In a previous post, THE HISTORY OF MIXOLOGY PART TWO: PROHIBITION, I went over a brief history of how prohibition affected mixology. It brought about classics like the Gin and Tonic, the French 75, and the Bees Knees. Well, recently I read a book called “A Bite-Sized History of France” by Jeni Mitchell and Stephane Henaut. The book covers the history of France through food and the fascinating hold food has over France. Things like politics, social aspects, religion, and agriculture have all either been affected by or had an affect on food.
Do you love honey? Would you have ever guessed that France was the first to not just cultivate honey on a large scale, but also have regulations that every land owner must have bee hives? Charlemagne, King of Francia between 774 and 814 (Francia was made up of what is now modern day France, Belgium, Germany, The Netherlands, and Luxembourg), considered honey to be a very important source of wealth and insisted that everyone in the south (what would now be Provence) must cultivate bees to collect the sweet nectar.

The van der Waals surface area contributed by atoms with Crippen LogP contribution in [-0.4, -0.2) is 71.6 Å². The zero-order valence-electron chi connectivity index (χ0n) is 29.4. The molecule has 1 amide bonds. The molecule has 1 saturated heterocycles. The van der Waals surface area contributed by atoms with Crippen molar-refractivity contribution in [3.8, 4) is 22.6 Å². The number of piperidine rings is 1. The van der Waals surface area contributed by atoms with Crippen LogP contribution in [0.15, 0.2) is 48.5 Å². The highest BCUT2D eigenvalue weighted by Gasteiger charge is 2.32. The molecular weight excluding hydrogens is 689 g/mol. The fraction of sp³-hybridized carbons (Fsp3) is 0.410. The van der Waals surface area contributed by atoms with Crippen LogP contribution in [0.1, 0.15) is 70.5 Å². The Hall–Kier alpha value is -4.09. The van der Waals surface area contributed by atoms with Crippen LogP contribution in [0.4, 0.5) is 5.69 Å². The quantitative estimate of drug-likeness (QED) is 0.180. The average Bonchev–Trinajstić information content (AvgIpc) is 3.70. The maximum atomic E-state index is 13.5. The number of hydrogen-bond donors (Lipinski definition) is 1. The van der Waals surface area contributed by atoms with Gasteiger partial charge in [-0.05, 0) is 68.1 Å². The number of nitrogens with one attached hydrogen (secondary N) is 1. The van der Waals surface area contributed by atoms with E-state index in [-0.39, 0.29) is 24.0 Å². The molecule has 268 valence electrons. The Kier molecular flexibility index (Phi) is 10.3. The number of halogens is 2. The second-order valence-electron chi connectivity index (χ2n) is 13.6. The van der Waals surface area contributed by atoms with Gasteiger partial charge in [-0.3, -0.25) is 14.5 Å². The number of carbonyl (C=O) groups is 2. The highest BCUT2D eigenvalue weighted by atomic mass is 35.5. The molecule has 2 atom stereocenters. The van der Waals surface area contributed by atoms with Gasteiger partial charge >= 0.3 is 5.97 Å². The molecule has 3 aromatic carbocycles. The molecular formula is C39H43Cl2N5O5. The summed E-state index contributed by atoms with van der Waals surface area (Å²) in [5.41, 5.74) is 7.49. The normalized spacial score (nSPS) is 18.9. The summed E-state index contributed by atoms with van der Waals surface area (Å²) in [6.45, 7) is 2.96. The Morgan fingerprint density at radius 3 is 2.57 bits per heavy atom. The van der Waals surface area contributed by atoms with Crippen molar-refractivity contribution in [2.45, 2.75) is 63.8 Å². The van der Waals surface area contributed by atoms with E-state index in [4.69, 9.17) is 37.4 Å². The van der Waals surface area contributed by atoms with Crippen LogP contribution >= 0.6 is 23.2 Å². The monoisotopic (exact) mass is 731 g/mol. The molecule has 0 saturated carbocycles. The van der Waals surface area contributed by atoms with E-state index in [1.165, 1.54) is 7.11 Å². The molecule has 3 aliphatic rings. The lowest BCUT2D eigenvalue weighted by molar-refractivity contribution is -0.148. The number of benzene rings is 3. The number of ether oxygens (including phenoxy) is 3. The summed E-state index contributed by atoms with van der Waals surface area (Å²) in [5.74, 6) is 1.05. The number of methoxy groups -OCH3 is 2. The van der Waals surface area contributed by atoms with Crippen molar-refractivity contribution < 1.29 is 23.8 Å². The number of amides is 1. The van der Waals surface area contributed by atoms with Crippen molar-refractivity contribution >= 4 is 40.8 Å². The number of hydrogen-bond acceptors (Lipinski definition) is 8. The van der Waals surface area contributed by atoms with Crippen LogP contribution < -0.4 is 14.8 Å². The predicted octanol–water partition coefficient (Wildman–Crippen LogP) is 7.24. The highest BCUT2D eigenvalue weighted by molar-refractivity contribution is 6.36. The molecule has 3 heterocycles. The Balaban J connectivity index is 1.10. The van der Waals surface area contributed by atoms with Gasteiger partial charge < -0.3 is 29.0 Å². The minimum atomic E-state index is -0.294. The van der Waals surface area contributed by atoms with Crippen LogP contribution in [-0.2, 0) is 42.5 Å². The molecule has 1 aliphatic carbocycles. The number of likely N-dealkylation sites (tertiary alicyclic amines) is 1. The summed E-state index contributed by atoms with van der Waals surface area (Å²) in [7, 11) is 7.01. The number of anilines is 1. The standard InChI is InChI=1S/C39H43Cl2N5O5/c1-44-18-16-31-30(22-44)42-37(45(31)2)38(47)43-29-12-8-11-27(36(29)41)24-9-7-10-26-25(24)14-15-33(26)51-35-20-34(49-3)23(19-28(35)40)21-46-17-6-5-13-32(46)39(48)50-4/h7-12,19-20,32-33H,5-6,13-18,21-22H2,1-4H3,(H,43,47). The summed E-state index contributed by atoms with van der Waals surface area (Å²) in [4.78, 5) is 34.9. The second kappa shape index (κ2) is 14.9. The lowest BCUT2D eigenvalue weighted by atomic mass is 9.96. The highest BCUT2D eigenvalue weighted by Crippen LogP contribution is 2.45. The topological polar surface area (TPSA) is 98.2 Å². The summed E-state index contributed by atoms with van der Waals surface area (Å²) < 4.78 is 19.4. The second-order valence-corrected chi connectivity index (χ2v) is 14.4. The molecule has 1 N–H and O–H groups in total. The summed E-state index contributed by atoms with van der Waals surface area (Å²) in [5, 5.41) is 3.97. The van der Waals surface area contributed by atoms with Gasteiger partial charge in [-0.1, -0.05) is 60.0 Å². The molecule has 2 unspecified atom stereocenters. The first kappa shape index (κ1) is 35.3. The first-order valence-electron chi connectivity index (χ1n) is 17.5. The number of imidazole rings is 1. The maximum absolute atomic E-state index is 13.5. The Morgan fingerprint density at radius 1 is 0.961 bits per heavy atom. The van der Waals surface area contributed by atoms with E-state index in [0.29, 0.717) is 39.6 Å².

While sitting in my garden sipping my coffee, you could hear bees buzzing so loud that I got up to look, and they were swarming the lavender. Lavender is practically a national treasure in Provence and that made the regions history with honey seem like destiny. My concoction, Lavender Day Dream, is a lavender bees knees, a culmination of prohibition and French history. Enjoy!
-2oz Prohibition Spirits Jack London Barrel Aged Gin
-0.5oz Lavender Honey Syrup
-0.5oz Lemon Juice
-1-2 Dashes Grapefruit Bitters
-Garnish: Lemon Peel or Edible Flower
Chill a coup glass a few hours ahead of time in the freezer. Grab a cocktail shaker, fill with ice, and pour in the ingredients. Shake vigorously for 10 seconds. Remove coup glass from the freezer and strain cocktail in to the glass. Garnish with a lemon peel, or if you feel fancy an edible flower, and enjoy! Cheers!
Notes: As always, you can use any gin of your preference, but I do recommend a London Dry Gin. If you do not have room in your freezer you can always take a coup glass, fill it with ice water, and let it sit while you are making the cocktail which will have a similar effect. The only downside is the residual water. Lastly, the picture is background in my photo is from a photography book “American Romance” by Chris Craymer (I highly recommend purchasing as the photos are breathtaking).